Sunday, August 29, 2010

Obama as a War President

Former roomie Peter Baker has a good story on the challenges facing Obama as a leader of the US military and how folks come to his relationship with the military with contrasting perspectives.  People are confused and uncertain in large part because Obama has a nuanced dynamic with the armed forces.  He takes seriously their perspectives but will not buy into their recommendations on their say so.  Obama frustrates his base by being a pragmatist, and this happens as well with the military.  He will not give them every thing they want, and his SecDef certainly buys into the notion that the civilians should control the military while taking seriously their advice. 

Perhaps this quote puts it best:
Senator Jack Reed, a Rhode Island Democrat who sometimes advises Mr. Obama, said the president was grappling with harsh reality. “He came into office with a very sound strategic vision,” Mr. Reed said, “and what has happened in the intervening months is, as with every president, he is beginning to understand how difficult it is to translate a strategic vision into operational reality.”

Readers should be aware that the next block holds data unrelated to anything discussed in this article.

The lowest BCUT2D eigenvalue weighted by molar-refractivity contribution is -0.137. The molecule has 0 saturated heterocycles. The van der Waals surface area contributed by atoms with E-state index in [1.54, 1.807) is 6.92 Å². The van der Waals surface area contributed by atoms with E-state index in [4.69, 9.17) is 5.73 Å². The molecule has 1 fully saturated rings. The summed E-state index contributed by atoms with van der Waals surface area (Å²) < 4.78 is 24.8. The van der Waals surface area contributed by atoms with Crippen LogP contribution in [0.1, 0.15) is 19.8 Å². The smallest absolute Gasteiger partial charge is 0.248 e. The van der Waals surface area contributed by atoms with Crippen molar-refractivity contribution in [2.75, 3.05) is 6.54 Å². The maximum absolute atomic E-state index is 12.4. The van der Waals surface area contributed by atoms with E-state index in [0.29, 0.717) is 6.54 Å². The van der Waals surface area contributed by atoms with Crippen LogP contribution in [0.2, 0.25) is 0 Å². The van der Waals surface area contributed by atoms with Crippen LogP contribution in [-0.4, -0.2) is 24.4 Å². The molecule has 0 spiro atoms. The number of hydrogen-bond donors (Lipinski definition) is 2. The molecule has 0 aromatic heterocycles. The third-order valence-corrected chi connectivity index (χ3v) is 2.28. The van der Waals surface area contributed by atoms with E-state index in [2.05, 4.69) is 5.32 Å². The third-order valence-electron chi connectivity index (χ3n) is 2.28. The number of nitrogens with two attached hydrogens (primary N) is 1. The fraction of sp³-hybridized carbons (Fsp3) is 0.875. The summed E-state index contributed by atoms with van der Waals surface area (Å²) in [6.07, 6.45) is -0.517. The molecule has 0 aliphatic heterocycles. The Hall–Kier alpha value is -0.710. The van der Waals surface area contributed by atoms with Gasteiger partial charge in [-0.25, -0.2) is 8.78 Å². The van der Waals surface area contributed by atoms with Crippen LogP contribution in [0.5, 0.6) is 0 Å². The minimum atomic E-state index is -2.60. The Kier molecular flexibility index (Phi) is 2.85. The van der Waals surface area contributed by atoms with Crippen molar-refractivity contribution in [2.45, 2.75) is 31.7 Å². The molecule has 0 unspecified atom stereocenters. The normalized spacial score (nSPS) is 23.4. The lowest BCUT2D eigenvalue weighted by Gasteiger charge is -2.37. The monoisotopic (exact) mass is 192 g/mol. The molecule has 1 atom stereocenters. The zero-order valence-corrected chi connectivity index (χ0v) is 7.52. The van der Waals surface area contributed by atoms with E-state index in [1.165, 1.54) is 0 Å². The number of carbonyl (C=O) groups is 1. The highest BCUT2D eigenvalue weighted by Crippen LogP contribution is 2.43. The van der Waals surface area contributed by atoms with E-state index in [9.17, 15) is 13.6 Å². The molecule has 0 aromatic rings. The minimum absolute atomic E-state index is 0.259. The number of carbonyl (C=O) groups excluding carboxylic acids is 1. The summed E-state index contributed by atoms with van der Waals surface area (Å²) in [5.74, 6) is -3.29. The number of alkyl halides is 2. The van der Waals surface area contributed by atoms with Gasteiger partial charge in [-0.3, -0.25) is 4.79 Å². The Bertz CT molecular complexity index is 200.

What is very clear in this story is that Obama prioritizes and the wars he inherited are not quite as important to him as the economy.  Plus he believes that the commanders should be running the wars, not him.  The temptation to use the old 7000 mile screwdriver is always there, but Obama does not see it as his role to push the pieces around on the maps.  And for that the military should be thankful.  And if he sees that the military is not representing the best values, for instance by forcing cadets to lie about their sexuality, he will seek some changes in a deliberate fashion.

The funny thing is that Baker ends his piece by comparing Bush and Obama in their relationships with Petraeus--both finding this one general to be key to their wars.  Yes, there are similarities.  But I am pretty sure that Obama will not be the fanboy that Bush was with his weekly video teleconferences, but rather give Petraeus the support he needs without micro-managing (as Rumsfeld did) but with some oversight.

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